• 1 Aug 2023

    Extreme Heat: White House measures to protect workers are not enough. Bold action needed to address deadly risks!

    The actions announced last week by President Biden to protect workers from extreme heat- including ramped up enforcement for heat safety violations and increased inspections in high-risk industries- are a modest step in the right direction.

    Tragically, workers are getting sick and  dying  from the  extreme  heat  driven by climate change. This is no time for modest steps. The President, Congress, federal OSHA and state and local officials must take bold action, now, to reduce risk and save lives.

    We must urgently pursue decarbonizing our economy, with a fully-funded just transition to ensure job and income security for affected workers. But workers cannot wait while this process unfolds and we are not helpless in the face of the triple-digit temperatures that are breaking thermometers all over the globe.   Heat stroke and heat illness, like other occupational hazards, is preventable.

  • 19 Jul 2023

    Winning Rights: The Role of Worker Centers in Protecting the Most Vulnerable Workers (Book Review)

    Celeste Monforton and Jane M. VonBergen’s book,On the Job: The UntoldStory of Worker Centers and the New Fight for Wages, Dignity, and Health, captures the story of workers fed up with toiling in dangerous jobs for paltry pay and of being forced to choose between their health and well-being or putting food  on their table. It tells the story of a workforce not protected by a union collective bargaining agreement but able to assert its collective power through a growing part of the labor movement:worker centers. Worker centers began to emerge in the late 1970s and early1980s, led by Black worker activists inNorth Carolina and South Carolina and immigrant activists in New York City and along the Texas–Mexico border. As of late 2021 they had grown to number over 246, funded by a combination of foundations, government, earned income, grassroots fundraising, and dues.

  • 26 Apr 2023

    A FedEx Worker Was Killed on the Job. Her Case Wasn’tan Anomaly

    Jessica James didn’thave to die.  

    Last year, James was killed three months short of her thirty-third birthday at FedEx’s World Hub in Memphis, Tennessee. The forklift she was driving flipped over, crushing her underneath.  

    Her death was no unforeseeable freak accident. James was driving on a metal ramp to deliver a load of packages into a FedEx truck. Weeks earlier, an inspection found that the ramp was damaged, with a cracked surface and repairs needed on its tires and bolts.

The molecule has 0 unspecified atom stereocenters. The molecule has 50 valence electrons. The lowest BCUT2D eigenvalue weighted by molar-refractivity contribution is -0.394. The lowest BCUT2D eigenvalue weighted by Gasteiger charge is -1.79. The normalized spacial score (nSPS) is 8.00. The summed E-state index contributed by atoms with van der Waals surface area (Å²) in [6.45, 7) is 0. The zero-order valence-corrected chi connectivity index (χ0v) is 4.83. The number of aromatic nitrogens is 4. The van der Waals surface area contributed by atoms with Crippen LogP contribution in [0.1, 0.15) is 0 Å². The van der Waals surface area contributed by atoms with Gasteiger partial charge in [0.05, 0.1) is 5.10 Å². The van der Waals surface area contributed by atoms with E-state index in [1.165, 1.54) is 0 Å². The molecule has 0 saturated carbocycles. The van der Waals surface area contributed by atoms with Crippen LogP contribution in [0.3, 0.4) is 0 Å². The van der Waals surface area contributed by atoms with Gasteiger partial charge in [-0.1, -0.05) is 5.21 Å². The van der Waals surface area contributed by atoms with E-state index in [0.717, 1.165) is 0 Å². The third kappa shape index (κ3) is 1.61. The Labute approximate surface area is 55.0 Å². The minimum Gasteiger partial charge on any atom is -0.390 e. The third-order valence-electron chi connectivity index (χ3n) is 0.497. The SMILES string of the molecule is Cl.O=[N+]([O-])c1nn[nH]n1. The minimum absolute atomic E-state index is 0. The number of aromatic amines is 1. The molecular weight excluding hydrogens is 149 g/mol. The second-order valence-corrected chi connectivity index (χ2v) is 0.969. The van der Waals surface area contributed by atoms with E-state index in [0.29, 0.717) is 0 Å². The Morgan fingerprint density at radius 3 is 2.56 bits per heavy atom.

• 21 Apr 2023

    Workers’ Memorial Week: Q&A with Jessica E. Martinez

    On April 28, 2023, communities across the U.S. will come together for Workers’ Memorial Day to mourn workers killed on the job and advocate for safer working conditions.  

    Workers’ Memorial Day commemorates the enactment of the federal Occupational Safety and Health Act (OSHA), promising every worker the fundamental right to a safe job. The law’s passage in 1970 resulted from the tireless efforts of workers, unions and social justice activists who organized for safer working conditions and demanded action from the government to protect working people.  

    We sat down with National COSH’s Co-Executive Director Jessica E. Martinez to learn how they commemorate workers on April 28 and the week leading up to this day.

  • 10 Apr 2023

    We Have a Child Labor Crisis, Not a Worker Shortage

    Should a thirteen-year-old be working a hazardous job at night?

    Packers Sanitation Services Inc. apparently thinks so. In 2022, the company hired a thirteen-year-old child from Guatemala as a night shift cleaner at a Grand Island, Nebraska meatpacking plant. The facility is owned by JBS, one of the world’s largest food companies.

    The girl’s employment “came to an abrupt end after a nurse at Walnut Middle School found chemical burns, blisters and open wounds on her hands and one knee,” The Washington Post reported. The injuries arose from exposure to hazardous chemicals used to clean the blood, fat and animal parts that remain after a day on the killing floor.  

  • 9 Jan 2023

    COSHCON2022: “Let’s do a worker-led movement”

    “We had no money,” recalls Derrick Palmer. “We didn’thave advice. All we had was two tables and two tents. We said: ” You know what, let’s do a worker-led movement. Let’s just shoot our shot.” ”

    Palmer, who works at Amazon’s JFK8 warehouse on Staten Island, is vice president for organizing for the independent Amazon Labor Union (ALU). He and his co-workers shocked the world in March of 2022, when a grassroots operation, funded and organized by workers themselves, beat back an aggressive anti-worker campaign from one of the world’s largest and wealthiest corporations to establish the first-ever labor union at one of Amazon’s U.S. facilities.

  • 4 Oct 2022

    Workers tell OSHA: We want actions, not words

    A shattered arm. A cover-up of safety violations. Workers dying, with minimal penalties for employers.

    That’s the kind of testimony rank-and-file workers and safety advocates brought to Washington DC last week. The occasion was a first-ever Workers’ Voice Summit, convened by the U.S. Occupational Safety and Health Administration (OSHA), the federal agency responsible for workplace safety.


  • 15 Aug 2022

    COSHCON2021: Building a movement and a community

    “When we come together, we can win”  was the rallying call by  Dr. Linda Rae Murray  that launched the 10th annual  National Conference on Worker Safety and Health  (COSHCON2021) in December.

    Our growing movement for safe and fair workplaces is at a pivotal moment. Workers and families are confronting a deadly pandemic; heat stress, extreme weather, and abuse and indifference from unfair employers.